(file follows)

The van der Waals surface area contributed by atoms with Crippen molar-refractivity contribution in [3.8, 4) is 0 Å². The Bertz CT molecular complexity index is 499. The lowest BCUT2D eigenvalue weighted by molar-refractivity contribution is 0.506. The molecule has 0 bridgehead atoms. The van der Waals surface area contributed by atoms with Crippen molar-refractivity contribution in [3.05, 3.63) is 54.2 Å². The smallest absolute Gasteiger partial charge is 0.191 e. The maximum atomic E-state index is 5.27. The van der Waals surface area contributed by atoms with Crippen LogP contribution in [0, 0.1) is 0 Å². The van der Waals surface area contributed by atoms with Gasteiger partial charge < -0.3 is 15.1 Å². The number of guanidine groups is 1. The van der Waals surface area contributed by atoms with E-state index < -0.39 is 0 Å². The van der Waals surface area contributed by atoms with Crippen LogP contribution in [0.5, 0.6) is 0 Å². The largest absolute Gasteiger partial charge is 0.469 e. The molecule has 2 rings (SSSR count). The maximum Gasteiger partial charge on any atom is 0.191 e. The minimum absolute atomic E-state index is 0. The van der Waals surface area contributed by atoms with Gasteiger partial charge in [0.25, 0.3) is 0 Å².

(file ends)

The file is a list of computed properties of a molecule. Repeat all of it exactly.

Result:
The van der Waals surface area contributed by atoms with Crippen molar-refractivity contribution in [3.8, 4) is 0 Å². The Bertz CT molecular complexity index is 499. The lowest BCUT2D eigenvalue weighted by molar-refractivity contribution is 0.506. The molecule has 0 bridgehead atoms. The van der Waals surface area contributed by atoms with Crippen molar-refractivity contribution in [3.05, 3.63) is 54.2 Å². The smallest absolute Gasteiger partial charge is 0.191 e. The maximum atomic E-state index is 5.27. The van der Waals surface area contributed by atoms with Crippen LogP contribution in [0, 0.1) is 0 Å². The van der Waals surface area contributed by atoms with Gasteiger partial charge < -0.3 is 15.1 Å². The number of guanidine groups is 1. The van der Waals surface area contributed by atoms with E-state index < -0.39 is 0 Å². The van der Waals surface area contributed by atoms with Crippen LogP contribution in [0.5, 0.6) is 0 Å². The largest absolute Gasteiger partial charge is 0.469 e. The molecule has 2 rings (SSSR count). The maximum Gasteiger partial charge on any atom is 0.191 e. The minimum absolute atomic E-state index is 0. The van der Waals surface area contributed by atoms with Gasteiger partial charge in [0.25, 0.3) is 0 Å².